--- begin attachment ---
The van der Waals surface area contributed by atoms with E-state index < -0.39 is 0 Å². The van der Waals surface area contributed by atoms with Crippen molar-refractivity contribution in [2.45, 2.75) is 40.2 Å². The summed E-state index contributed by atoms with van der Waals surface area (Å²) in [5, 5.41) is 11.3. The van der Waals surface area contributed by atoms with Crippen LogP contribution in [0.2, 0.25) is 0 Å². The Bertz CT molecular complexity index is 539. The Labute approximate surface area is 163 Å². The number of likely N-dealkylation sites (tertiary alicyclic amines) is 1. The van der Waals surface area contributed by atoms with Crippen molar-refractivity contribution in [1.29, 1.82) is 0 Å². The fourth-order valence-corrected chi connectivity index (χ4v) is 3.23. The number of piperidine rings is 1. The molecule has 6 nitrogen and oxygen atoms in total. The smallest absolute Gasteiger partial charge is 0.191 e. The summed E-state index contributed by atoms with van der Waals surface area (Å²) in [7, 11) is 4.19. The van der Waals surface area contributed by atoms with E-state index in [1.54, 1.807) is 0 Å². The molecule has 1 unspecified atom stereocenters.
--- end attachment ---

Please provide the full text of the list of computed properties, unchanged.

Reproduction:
The van der Waals surface area contributed by atoms with E-state index < -0.39 is 0 Å². The van der Waals surface area contributed by atoms with Crippen molar-refractivity contribution in [2.45, 2.75) is 40.2 Å². The summed E-state index contributed by atoms with van der Waals surface area (Å²) in [5, 5.41) is 11.3. The van der Waals surface area contributed by atoms with Crippen LogP contribution in [0.2, 0.25) is 0 Å². The Bertz CT molecular complexity index is 539. The Labute approximate surface area is 163 Å². The number of likely N-dealkylation sites (tertiary alicyclic amines) is 1. The van der Waals surface area contributed by atoms with Crippen molar-refractivity contribution in [1.29, 1.82) is 0 Å². The fourth-order valence-corrected chi connectivity index (χ4v) is 3.23. The number of piperidine rings is 1. The molecule has 6 nitrogen and oxygen atoms in total. The smallest absolute Gasteiger partial charge is 0.191 e. The summed E-state index contributed by atoms with van der Waals surface area (Å²) in [7, 11) is 4.19. The van der Waals surface area contributed by atoms with E-state index in [1.54, 1.807) is 0 Å². The molecule has 1 unspecified atom stereocenters.